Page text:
Creation Care: Not Seasonal But Covenantal


News from PWRDF

Without a doubt, some readers, having read the title above, are already rolling their eyes. “Enough of Creation Care, already! We celebrated that season in September,” you may be thinking. And therein lies the risk, when we talk about something frequently—that ears close and minds shut down, thinking they’ve heard all this before. But in the escalating global climate crisis that our planet is experiencing, we must continue to raise awareness and call for action. 

Most of the readers of this publication, and indeed most of the members of our congregations, are no longer young. It is tempting to leave this work of saving the planet to the younger generations, and we must acknowledge that in many cases they are the leading lights of efforts to effect the necessary changes. But that does not absolve the rest of us from responsibility. 

It is also understandable if we perceive the problem as just “too monumental” for our measly efforts to make any difference, and throw up our hands in despair. Understandable, but again, not excusable.

For us as Anglicans, this should be a no-brainer. Every single time we welcome someone into the family of God through the sacrament of Holy Baptism we “join with those who are committing themselves to Christ and renew our own baptismal covenant.” After stating our credal beliefs in the Father, Son, and Holy Spirit, we make a series of promises, the last of which is to “strive to safeguard the integrity of God’s creation, and respect, sustain and renew the life of the Earth.” More than belief or agreement, this series of questions entails calls to action. 

PWRDF is in the final year of what was to have been a three-year education focus, Creation Care: Climate Action. The global pandemic has meant that this process has taken four years, but PWRDF is now preparing to launch the education focus for Year Three: “Climate Change and Health.” All learning modules for Years One and Two, “Climate Action and Food Security” and “Climate Change and Gender,” are still available from the PWRDF website at, and especially lend themselves to group learning experiences. 

This year’s focus began on Ash Wednesday with the 2024 Lenten resource, “Seeding Health: Lenten Meditations on the Climate Crisis and Well-being,” authored by biblical scholar Dr. Sylvia Keesmaat. If you have not signed up to receive the resource, it is not too late. You can still register for the remaining four weeks of Lent and the entire resource is available for download in PDF format from: On weekdays Dr. Keesmaat offers a reading from scripture, a reflection and a prayer; on the weekend, she invites us to ground the text in our own lives and situations through a series of questions to consider. The week ends with a “PWRDF Story” that highlights ways PWRDF partners around the globe, realizing the connectedness of all creation, are acting to safeguard creation.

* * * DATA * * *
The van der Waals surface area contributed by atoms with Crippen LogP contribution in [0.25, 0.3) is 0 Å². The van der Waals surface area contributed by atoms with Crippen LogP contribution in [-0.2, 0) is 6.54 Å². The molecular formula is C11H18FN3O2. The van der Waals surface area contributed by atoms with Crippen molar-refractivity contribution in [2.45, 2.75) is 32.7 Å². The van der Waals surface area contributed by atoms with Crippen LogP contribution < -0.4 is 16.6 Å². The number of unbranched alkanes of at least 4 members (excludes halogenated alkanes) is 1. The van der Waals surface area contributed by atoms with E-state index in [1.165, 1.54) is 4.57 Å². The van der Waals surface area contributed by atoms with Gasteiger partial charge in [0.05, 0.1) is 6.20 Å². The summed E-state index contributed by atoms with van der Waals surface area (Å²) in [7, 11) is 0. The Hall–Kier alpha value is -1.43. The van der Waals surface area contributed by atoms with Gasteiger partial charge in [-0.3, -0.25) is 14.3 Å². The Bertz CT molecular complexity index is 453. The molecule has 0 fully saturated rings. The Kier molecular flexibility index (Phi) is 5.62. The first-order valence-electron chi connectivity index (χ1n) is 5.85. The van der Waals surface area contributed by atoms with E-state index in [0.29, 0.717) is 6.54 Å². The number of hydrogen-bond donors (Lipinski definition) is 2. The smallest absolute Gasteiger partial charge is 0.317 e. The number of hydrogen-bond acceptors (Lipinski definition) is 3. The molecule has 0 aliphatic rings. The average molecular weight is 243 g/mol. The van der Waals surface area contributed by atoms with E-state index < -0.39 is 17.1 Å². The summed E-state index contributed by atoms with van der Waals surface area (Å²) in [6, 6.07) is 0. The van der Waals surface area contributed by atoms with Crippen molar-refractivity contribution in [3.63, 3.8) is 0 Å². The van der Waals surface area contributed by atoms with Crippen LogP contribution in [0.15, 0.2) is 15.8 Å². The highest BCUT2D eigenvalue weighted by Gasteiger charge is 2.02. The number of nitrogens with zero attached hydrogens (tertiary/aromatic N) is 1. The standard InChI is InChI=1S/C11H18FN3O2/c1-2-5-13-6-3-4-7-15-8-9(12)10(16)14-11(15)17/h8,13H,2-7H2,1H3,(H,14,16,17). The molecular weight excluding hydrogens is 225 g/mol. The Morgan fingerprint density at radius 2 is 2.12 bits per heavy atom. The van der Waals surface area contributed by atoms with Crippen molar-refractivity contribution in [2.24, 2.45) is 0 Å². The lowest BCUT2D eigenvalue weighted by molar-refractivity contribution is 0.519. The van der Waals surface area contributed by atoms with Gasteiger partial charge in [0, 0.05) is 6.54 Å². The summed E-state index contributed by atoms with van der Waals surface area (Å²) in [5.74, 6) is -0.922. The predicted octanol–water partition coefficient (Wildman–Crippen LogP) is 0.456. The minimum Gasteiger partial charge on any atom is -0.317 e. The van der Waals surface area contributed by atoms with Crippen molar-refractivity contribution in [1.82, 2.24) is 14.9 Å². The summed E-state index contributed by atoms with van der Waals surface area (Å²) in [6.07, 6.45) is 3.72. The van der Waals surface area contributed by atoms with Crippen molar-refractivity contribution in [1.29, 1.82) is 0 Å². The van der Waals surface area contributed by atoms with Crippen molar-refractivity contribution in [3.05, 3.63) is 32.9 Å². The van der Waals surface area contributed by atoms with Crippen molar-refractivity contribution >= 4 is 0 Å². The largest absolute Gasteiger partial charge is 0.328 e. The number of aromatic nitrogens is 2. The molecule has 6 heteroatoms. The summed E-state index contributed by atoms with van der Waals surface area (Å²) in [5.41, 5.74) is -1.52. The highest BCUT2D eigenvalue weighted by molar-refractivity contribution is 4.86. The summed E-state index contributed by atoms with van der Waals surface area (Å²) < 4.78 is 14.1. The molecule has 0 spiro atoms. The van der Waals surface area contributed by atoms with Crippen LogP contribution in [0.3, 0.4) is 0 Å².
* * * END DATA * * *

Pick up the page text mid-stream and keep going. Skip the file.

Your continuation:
In the church, we are expert at studying important issues and talking about important issues; maybe a little slower to implement, to act. But where to begin?  Education is always a good first step, so I commend the excellent PWRDF resources noted above. For the crucial next step, the action, a tool developed by American marine biologist, Dr. Ayana Elizabeth Johnson, can be most useful. Dr. Johnson has designed a Venn diagram for climate change and creation care (three intersecting circles) which asks us to consider three questions:
• What are you good at?
• What is the work that needs doing?
• What brings you joy and satisfaction?

The centre of the diagram, where the three circles intersect, is where your climate actions will be found. See Dr. Johnson’s website,, to learn more about it, to download the tool and to watch her excellent ten-minute TED talk on climate action. The talk is her answer to the question, “What can I do to help address the climate crisis?” Dr. Johnson acknowledges that the challenge is enormous and involves transformation, but also asserts that “there is something meaningful each of us can contribute to climate solutions. This is the work of our lifetimes.”

And this is the work of our faith, the work we have covenanted to be about. So, let us as Vestries, Parish Councils, ACWs, Sunday Schools, Confirmation classes, and people of faith, commit to reading, reflection, prayer, and action for the care of all of creation in this and every season of our lives.

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